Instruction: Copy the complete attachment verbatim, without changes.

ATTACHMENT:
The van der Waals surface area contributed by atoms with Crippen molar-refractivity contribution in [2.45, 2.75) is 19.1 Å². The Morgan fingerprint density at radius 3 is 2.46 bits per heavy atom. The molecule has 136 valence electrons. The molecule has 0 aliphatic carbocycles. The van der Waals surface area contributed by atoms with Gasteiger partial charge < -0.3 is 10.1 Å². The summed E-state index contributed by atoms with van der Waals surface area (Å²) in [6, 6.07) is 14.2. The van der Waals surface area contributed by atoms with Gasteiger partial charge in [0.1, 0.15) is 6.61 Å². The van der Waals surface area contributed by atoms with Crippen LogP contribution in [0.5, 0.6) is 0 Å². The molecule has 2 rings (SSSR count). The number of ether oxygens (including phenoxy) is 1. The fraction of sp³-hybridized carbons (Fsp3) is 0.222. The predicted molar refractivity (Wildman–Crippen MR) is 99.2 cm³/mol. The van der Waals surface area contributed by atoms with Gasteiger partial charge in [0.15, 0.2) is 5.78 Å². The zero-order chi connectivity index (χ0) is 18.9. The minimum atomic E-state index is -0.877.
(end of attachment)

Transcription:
The van der Waals surface area contributed by atoms with Crippen molar-refractivity contribution in [2.45, 2.75) is 19.1 Å². The Morgan fingerprint density at radius 3 is 2.46 bits per heavy atom. The molecule has 136 valence electrons. The molecule has 0 aliphatic carbocycles. The van der Waals surface area contributed by atoms with Gasteiger partial charge < -0.3 is 10.1 Å². The summed E-state index contributed by atoms with van der Waals surface area (Å²) in [6, 6.07) is 14.2. The van der Waals surface area contributed by atoms with Gasteiger partial charge in [0.1, 0.15) is 6.61 Å². The van der Waals surface area contributed by atoms with Crippen LogP contribution in [0.5, 0.6) is 0 Å². The molecule has 2 rings (SSSR count). The number of ether oxygens (including phenoxy) is 1. The fraction of sp³-hybridized carbons (Fsp3) is 0.222. The predicted molar refractivity (Wildman–Crippen MR) is 99.2 cm³/mol. The van der Waals surface area contributed by atoms with Gasteiger partial charge in [0.15, 0.2) is 5.78 Å². The zero-order chi connectivity index (χ0) is 18.9. The minimum atomic E-state index is -0.877.